America’s top Privacy & Identity Theft Speaker John Sileo has appeared on 60 Minutes, Anderson Cooper, Fox & in front of audiences including the Department of Defense, Pfizer, Homeland Security and hundreds of corporations and associations of all sizes. His high-content, humorous, audience-interactive style delivers all of the expertise with lots of entertainment. Come ready to laugh and learn about this mission-critical, bottom-line enhancing topic.
John Sileo is an award-winning author and keynote speaker on the dark art of deception (identity theft, fraud training, data privacy, social media manipulation) and its polar opposite, the powerful use of trust, to achieve success. He is CEO of The Sileo Group, which advises teams on how to multiply performance by building a culture of deep trust.
Why You Should Share Facebook Privacy Settings with Friends
A true friend does more than just post updates about their conquests on your wall. They share information with you that makes your life better, even if it isn’t exactly what you want to hear. And you do the same for them. But are your friends unwittingly sharing too much information about you with others (strangers, advertisers, app developers, scammers)? Probably. For example, if they (or you) haven’t customized your privacy settings lately, you are giving Facebook permission to:
Publish your name, photo, birth date, hometown and friend list to everyone?
Indirectly share your restricted data with outsiders through your friends?
Let your friends check you in to embarrassing locations where you aren’t?
Post your Likes as advertisements on friends’ walls using your name?
Authorize Google to index, access and share your information on the web?
A report was recently published claiming that nearly 100,000 Facebook apps have been leaking access codes belonging to millions of users’ profiles. Symantec released the report and said that an app security flaw may have given apps and other third parties access to users’ profiles. Facebook maintains that they have no evidence of this occurring.
In their report, Symantec wrote:
We estimate that as of April 2011, close to 100,000 applications were enabling this leakage. We estimate that over the years, hundreds of thousands of applications may have inadvertently leaked millions of access tokens to third parties.
These “access tokens” help apps interact with your profile.They are most often used to post updates from the application to your wall. When you add the applications to your profile you, as the Facebook user, is giving the apps access to your information by accepting their conditions. According to the investigation, these tokens were included in URLs sent to the application host and were then sent to advertisers and analytics platforms. If the recipient recognized the codes (meaning they have to be qualified to read and write HTML code), they could gain access to the user’s wall’s and profile.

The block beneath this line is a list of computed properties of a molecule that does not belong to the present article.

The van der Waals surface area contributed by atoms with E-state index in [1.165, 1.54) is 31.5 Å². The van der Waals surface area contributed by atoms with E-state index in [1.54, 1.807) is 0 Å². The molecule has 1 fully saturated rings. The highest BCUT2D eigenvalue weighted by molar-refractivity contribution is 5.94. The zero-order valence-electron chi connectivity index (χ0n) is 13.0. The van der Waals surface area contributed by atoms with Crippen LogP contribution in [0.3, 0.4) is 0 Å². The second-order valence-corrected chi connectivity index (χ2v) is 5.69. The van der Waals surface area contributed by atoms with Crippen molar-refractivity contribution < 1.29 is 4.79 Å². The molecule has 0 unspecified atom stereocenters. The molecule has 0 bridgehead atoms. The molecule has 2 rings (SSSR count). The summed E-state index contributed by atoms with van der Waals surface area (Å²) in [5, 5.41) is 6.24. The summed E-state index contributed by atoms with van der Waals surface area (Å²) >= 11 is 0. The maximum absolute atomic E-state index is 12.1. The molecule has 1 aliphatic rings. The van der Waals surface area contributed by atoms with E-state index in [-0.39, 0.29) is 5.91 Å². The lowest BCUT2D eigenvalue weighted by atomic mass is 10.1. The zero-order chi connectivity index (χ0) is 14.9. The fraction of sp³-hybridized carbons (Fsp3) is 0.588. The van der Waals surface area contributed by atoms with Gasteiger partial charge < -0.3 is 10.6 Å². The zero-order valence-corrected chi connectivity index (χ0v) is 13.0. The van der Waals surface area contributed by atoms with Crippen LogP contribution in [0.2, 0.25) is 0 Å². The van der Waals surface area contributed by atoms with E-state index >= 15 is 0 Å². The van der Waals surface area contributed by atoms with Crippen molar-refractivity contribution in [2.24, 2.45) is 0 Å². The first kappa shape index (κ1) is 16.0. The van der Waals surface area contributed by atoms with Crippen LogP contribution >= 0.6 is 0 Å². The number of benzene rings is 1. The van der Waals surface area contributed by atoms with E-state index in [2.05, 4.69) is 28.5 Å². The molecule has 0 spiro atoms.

Did you know that Facebook can use photos you post on the site in advertisements targeted on the right (advertising) side of your contact’s profile?
Unless you customize your privacy settings, Facebook can share just about anything you post with just about everyone. Using your intellectual property for their financial gain is not a new Facebook issue, but one that should be revisited due to recent Facebook Privacy changes. Here’s the funny part: you gave Facebook the right to use any of your content in any way they see fit when you signed up for your account and didn’t read the user agreement. If you visit the Facebook Statement of Rights page you will see the following:
You own all of the content and information you post on Facebook, and you can control how it is shared through your privacy and application settings. In addition:
Facebook has announced that they will be rolling out a new security feature that will add full HTTPS support to the site. The new secure site uses the same underlying technology that banks use to keep your communications out of the reach of potential hackers. While many people don’t have this feature yet and mine just showed up today, eventually all users should have the capability.
To enable HTTPS, log into your Facebook account and at the top right go into Account -> Account Settings.
Once there, scroll all the way to the bottom and click “change” next to Account Security.
The following screen should pop up. Check the box under Secure Browsing. You can also check “send me an email” (or a text message to your cell phone, which I don’t advise giving to Facebook) so that if someone tries to log into your account from a new computer, Facebook will immediately alert you. This is a good way to find out fast if your account has been hacked.